FATA’s Merger with KP

Merger with

Part II

Prospects, Challenges and


Associated with the political will is the need for an unwavering commitment to the provision of funds for the development of the merged districts. Initially, there was a willingness to spend 3% of the federal divisible pool for the socio-economic development of ex-FATA for a period of ten years. However, later on, some provinces expressed their concerns and asked the federal government for the revision of the ratio.
The provincial governments are led by different political parties that have divergent interests, and political approaches to the national issues. The funding needs to be consistent and predictable. So should be the national political will to ensure the seamless merger. It has to be understood that failure on this count has grave implications not only for the people of ex-FATA but also for peace, stability and security of the country.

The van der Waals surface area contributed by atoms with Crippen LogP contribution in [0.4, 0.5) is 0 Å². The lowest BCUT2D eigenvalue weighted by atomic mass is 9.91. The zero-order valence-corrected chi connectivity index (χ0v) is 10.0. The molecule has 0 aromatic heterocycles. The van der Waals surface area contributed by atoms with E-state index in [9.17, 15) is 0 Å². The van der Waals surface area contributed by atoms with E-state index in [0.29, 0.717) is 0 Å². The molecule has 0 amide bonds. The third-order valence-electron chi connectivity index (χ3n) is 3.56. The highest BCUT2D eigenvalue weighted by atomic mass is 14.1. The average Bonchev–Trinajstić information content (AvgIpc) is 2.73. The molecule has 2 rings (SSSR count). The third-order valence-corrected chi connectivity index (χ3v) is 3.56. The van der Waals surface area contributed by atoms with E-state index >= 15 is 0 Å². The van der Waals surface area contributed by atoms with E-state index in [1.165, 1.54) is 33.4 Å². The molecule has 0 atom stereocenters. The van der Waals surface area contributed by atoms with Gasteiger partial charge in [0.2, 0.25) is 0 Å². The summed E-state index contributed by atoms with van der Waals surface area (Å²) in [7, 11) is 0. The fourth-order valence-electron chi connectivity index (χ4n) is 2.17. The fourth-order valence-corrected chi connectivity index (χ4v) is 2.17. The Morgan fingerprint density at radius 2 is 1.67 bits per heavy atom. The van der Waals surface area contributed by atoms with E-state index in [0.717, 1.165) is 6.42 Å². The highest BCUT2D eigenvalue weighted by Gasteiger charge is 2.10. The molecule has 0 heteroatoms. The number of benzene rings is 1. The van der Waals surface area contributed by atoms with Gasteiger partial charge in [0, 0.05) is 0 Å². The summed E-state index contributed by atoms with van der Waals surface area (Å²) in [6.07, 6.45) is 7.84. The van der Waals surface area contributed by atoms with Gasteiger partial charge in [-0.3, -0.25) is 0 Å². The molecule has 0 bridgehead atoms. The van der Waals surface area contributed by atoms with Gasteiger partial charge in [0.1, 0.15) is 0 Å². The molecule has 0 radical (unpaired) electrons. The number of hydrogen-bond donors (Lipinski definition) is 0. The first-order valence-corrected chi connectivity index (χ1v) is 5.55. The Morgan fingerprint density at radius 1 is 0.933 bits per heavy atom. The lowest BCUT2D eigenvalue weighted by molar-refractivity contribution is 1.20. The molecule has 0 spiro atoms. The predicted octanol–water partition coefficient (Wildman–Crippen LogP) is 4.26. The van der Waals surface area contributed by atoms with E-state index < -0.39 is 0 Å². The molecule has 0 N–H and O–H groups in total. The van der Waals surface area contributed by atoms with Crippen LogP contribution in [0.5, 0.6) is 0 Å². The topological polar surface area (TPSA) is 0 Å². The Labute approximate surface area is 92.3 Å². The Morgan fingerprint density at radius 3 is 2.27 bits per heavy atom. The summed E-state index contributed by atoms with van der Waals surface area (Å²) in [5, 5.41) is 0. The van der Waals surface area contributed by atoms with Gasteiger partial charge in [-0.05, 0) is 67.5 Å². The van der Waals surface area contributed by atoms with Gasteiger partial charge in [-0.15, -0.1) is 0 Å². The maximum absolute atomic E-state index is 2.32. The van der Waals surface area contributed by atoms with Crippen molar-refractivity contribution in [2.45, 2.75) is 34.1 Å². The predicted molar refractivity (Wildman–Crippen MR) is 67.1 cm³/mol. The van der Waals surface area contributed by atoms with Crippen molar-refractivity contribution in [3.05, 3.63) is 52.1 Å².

Now that the merger has taken place and all the departments that fell under the control of the FATA Secretariat have been merged with the KP Secretariat, there are serious concerns about the capacity of the provincial government to address the challenge. One of the persistent objections to the 18th Constitutional Amendment that makes logical sense is that a major chunk of resources and administrative authority was devolved to the provinces without looking at the fact whether the provinces had the capacity to accept such an onerous undertaking. The result of such an exercise is that the provincial governments have the resources and greater administrative mandate but are constrained to perform due to inherent capacity bottlenecks.